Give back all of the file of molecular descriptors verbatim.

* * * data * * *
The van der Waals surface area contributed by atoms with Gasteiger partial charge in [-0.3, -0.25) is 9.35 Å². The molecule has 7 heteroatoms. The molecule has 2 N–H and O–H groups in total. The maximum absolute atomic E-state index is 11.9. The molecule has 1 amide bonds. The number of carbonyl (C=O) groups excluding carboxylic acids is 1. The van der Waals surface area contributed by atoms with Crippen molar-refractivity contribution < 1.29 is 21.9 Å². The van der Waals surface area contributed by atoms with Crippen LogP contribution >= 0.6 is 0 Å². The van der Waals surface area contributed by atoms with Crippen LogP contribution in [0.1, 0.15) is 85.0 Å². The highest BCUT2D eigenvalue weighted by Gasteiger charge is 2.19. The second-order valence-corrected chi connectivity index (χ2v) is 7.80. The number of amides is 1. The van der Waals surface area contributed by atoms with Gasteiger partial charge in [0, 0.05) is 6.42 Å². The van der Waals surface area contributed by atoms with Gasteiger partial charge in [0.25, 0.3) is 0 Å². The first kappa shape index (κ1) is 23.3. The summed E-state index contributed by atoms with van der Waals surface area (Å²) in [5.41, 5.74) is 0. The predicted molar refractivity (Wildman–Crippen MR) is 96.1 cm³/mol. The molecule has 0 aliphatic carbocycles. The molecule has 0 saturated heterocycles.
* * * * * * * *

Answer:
The van der Waals surface area contributed by atoms with Gasteiger partial charge in [-0.3, -0.25) is 9.35 Å². The molecule has 7 heteroatoms. The molecule has 2 N–H and O–H groups in total. The maximum absolute atomic E-state index is 11.9. The molecule has 1 amide bonds. The number of carbonyl (C=O) groups excluding carboxylic acids is 1. The van der Waals surface area contributed by atoms with Crippen molar-refractivity contribution < 1.29 is 21.9 Å². The van der Waals surface area contributed by atoms with Crippen LogP contribution >= 0.6 is 0 Å². The van der Waals surface area contributed by atoms with Crippen LogP contribution in [0.1, 0.15) is 85.0 Å². The highest BCUT2D eigenvalue weighted by Gasteiger charge is 2.19. The second-order valence-corrected chi connectivity index (χ2v) is 7.80. The number of amides is 1. The van der Waals surface area contributed by atoms with Gasteiger partial charge in [0, 0.05) is 6.42 Å². The van der Waals surface area contributed by atoms with Gasteiger partial charge in [0.25, 0.3) is 0 Å². The first kappa shape index (κ1) is 23.3. The summed E-state index contributed by atoms with van der Waals surface area (Å²) in [5.41, 5.74) is 0. The predicted molar refractivity (Wildman–Crippen MR) is 96.1 cm³/mol. The molecule has 0 aliphatic carbocycles. The molecule has 0 saturated heterocycles.